Tag Archives: Ito

Jurors Dropping Like Flies

A note’s the question.
Ito tossed and turned all night.
353’s gone.


One of Ito’s big worries was that even though 12 alternate jurors were selected as back up to the primary 12 who made up the jury, Ito was concerned that at the rate regular jurors were being dismissed — this one, 353, for slipping a note to a fellow juror alerting her to what Ito was questioning them about one by one in his chambers — that he would run out of alternates which could through the case in mistrial.

Lucky Duck Strikes Out

Linda Ellerbee

Does Lucky Duck Productions.

It’s for the children.


After a career in news broadcasting with major TV networks, Ellerbee and her business partner and husband started Lucky Duck  Productions, which produced programs for children, including “Nick News” for Nickelodeon.  Her visit to the Simpson trial didn’t make it into Anatomy, but it did into my notes. She had done documentaries, or “special editions,” about “news stories so big kids can’t ignore it, such as the Gulf War, L.A. riots, Aids and Magic Johnson. We don’t raise anxiety.” She said she had tried to ignore the Simpson trial for so long. “I didn’t want to add to the noise.” But she couldn’t any longer. “We want to use it as a teaching opportunity — about the American justice system. It would be a good place to talk about the media as an illustration of reality and TV. Parents and kids could watch it together, explore it together.”

She wanted Ito to help. He could explain how the legal process worked. “I would interview you while the trial is in progress and you could explain how it works.”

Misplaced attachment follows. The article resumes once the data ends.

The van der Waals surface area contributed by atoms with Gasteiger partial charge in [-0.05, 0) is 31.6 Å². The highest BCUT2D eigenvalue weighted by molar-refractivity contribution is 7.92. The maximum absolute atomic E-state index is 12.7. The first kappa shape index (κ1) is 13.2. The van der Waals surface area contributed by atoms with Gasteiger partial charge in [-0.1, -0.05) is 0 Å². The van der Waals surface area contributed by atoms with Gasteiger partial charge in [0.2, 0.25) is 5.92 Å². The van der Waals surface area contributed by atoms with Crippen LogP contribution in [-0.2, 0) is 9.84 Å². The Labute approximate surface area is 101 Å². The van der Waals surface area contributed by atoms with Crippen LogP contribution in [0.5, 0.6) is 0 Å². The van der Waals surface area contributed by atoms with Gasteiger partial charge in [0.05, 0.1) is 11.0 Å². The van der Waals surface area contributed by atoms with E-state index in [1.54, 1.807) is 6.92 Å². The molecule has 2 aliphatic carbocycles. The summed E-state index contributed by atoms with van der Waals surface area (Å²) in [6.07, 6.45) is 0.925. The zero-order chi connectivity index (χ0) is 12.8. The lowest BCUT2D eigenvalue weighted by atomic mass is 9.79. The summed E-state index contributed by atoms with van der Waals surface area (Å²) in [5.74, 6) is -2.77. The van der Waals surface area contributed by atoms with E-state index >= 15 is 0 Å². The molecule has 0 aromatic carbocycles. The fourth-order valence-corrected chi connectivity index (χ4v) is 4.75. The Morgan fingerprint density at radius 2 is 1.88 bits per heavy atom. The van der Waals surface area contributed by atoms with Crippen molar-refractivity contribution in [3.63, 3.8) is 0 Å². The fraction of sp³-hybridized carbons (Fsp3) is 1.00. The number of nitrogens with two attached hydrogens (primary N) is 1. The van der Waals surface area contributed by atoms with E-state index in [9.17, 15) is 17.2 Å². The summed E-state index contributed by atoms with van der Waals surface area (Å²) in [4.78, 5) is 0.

Nothing would air until long after the appeal process, she promised.

Ito could get her another judge to do that, he said.

“But this would be a teaching opportunity. You’re the man,” she said. He would be the draw, the attraction that would bring in the viewers to see him. “There’s constant criticism about you being the ring master of the circus. It galls me! There is a circus out there, but it’s not in the courtroom.”

The idea of kids was tempting, I could tell. But, Ito said, “The one interview I did was to be a single, local, no advance promotion deal turned into a six-parter with a full-page ad in the Times, and it went national.”

“If you would agree to do an interview the day after the trial, I would take only a hour and a half of your time,” Ellerbee pressed. “There’s just so much misinformation, so many horrible assumptions…”

“There are three problems,” Ito said. “One, is the Canons of Judicial Ethics which prevent judges from directly or indirectly commenting on a case. Two, people advise me, the presiding and supervising judges advise me against having any media contact, which you are. I did one interview, which had nothing to do with the case, and got so much criticism, I decided to never do it again. Three, to do it right would take a lot of thought. I can’t commit time to do that. Yesterday, I turned down an offer to speak at a law school graduation. Being involved in this case takes 24 hours a day.”


Screwy Backstage Stuff

I should never have gotten started.

Looking back through my notes of 20 years ago to refresh my memory about the Rosa Lopez days in court, I started reading about some of the screwy things that went on that weren’t book worthy. Here are a couple from February 28, 1995: